An 8-year-old girl apparently slept through the fatal shootings of four family members, then awoke and alerted a neighbor that something horrible had happened overnight, pointing investigators to the rural home, where they found a television in her bedroom still playing cartoons. A short time later, nearly 100 miles away, one of the girl's relatives was killed in a shootout with police, who didn't know then that he was suspected in the quadruple homicide.
Randle Lee Roberts II died in the shootout in Columbus on Saturday about an hour after the girl went out the back door of her pale blue, one-floor modular house and ran to a neighbor's home. The neighbor called authorities, who were stunned by what they found at the girl's home, situated along a two-lane highway amid rolling green hills just outside West Union, about 90 miles southeast of Columbus.
When authorities arrived, Adams County Sheriff Kim Rogers said, cartoons were playing on a TV in the girl's room _ where Roberts had been staying for several months, apparently because he was a burglary suspect and there were warrants for him in the Columbus area. Court records show Roberts, 27, faced felony charges of burglary and receiving stolen property late last year and failed to appear in court.
Investigators learned Roberts had told the girl Friday night she could sleep in her own room and he'd take the couch instead.
"We were unaware he was here," Rogers said. "I don't know what set him off."
The neighbors hadn't heard anything, and there were no signs of a struggle, the sheriff said. The girl's 34-year-old mother, Kendra Stephens, and 11-year-old sister, Harley, were found in one bedroom. The door to a second bedroom was locked, so authorities broke through a window to find 46-year-old Sonja Stephens dead in bed.
In the living room, upright in a chair, they found 68-year-old George Stephens, grandfather of Roberts' wife. Authorities are trying to clarify how the others are related.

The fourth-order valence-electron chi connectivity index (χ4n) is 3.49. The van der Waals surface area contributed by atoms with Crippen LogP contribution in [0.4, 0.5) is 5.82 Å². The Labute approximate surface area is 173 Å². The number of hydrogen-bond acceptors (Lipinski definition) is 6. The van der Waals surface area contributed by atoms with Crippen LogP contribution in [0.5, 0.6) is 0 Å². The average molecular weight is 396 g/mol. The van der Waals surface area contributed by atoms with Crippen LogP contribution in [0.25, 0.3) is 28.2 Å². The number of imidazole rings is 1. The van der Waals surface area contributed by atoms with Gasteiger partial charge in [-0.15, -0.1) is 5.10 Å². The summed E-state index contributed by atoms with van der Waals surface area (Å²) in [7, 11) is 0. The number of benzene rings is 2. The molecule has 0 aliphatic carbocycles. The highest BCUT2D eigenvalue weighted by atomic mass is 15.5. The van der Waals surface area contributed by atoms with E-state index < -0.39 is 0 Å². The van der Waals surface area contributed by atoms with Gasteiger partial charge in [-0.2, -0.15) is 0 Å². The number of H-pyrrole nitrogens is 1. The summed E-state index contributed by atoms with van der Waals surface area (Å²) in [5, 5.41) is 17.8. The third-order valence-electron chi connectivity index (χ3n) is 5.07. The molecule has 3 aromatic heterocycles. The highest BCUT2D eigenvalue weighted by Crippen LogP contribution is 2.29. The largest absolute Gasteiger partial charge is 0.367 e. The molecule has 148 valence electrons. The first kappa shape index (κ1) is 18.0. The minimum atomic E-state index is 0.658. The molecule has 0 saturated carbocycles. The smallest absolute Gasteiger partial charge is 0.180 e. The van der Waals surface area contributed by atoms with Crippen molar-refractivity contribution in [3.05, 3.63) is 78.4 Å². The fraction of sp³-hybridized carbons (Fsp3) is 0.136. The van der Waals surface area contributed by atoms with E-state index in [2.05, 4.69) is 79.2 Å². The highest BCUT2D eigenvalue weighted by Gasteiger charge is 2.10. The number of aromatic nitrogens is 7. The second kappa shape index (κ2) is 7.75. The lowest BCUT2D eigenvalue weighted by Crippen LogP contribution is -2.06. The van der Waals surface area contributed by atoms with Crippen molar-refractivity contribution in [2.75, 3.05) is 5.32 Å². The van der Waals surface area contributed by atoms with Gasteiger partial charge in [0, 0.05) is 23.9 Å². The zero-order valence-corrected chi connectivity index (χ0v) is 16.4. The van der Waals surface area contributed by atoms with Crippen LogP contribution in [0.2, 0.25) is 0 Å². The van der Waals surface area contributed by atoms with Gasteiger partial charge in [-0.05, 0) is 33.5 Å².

Investigators believe they were shot with a semiautomatic weapon but still are evaluating evidence. Roberts had a concealed-carry permit from Franklin County that had expired in January, authorities said.
Neighbor Karen Kimmerly, whose children rode the bus with the Stephens girls, said the killings were a shock to the rural southern Ohio community, which she compared to the idyllic small town on "The Andy Griffith Show."
"I consider this like a Mayberry town," she said. "This should be a sanctuary."
People coming out of a Sunday service at Bible Baptist Church, across the street from the Stephens' home, conveyed a feeling of reverence and turned grim-faced when asked about what happened. Several said it wasn't appropriate to discuss such things on a Sunday.
Investigators interviewing neighbors had quickly learned Saturday that Roberts had stayed at the home but that he was from Columbus and that his wife worked in that area, so they called police there.
"At that point, they didn't know we were looking for him, and we didn't know he was involved in a shootout," Rogers said.
As Adams County authorities were beginning their investigation, police in Columbus had responded to two calls about shots fired into homes and ended up pursuing a vehicle driven by Roberts. He crashed the two-tone pickup truck in a residential area, fired at the officer chasing him and ran off, evading authorities for more than 10 minutes before a shootout erupted at about 11 a.m., police Sgt. Rich Weiner said.
Roberts had tattoos that helped authorities in both areas confirm they were talking about the same man.
Three officers were shot in the exchange and were treated for injuries that weren't life-threatening.
Another man who was shot also was hospitalized with injuries that weren't life-threatening. Police said the man was related to Roberts but didn't say how. He wasn't charged.
An autopsy for Roberts is planned this week, and autopsies on the four members of the Stephens family are expected to be done by Monday.
Franko reported from Columbus.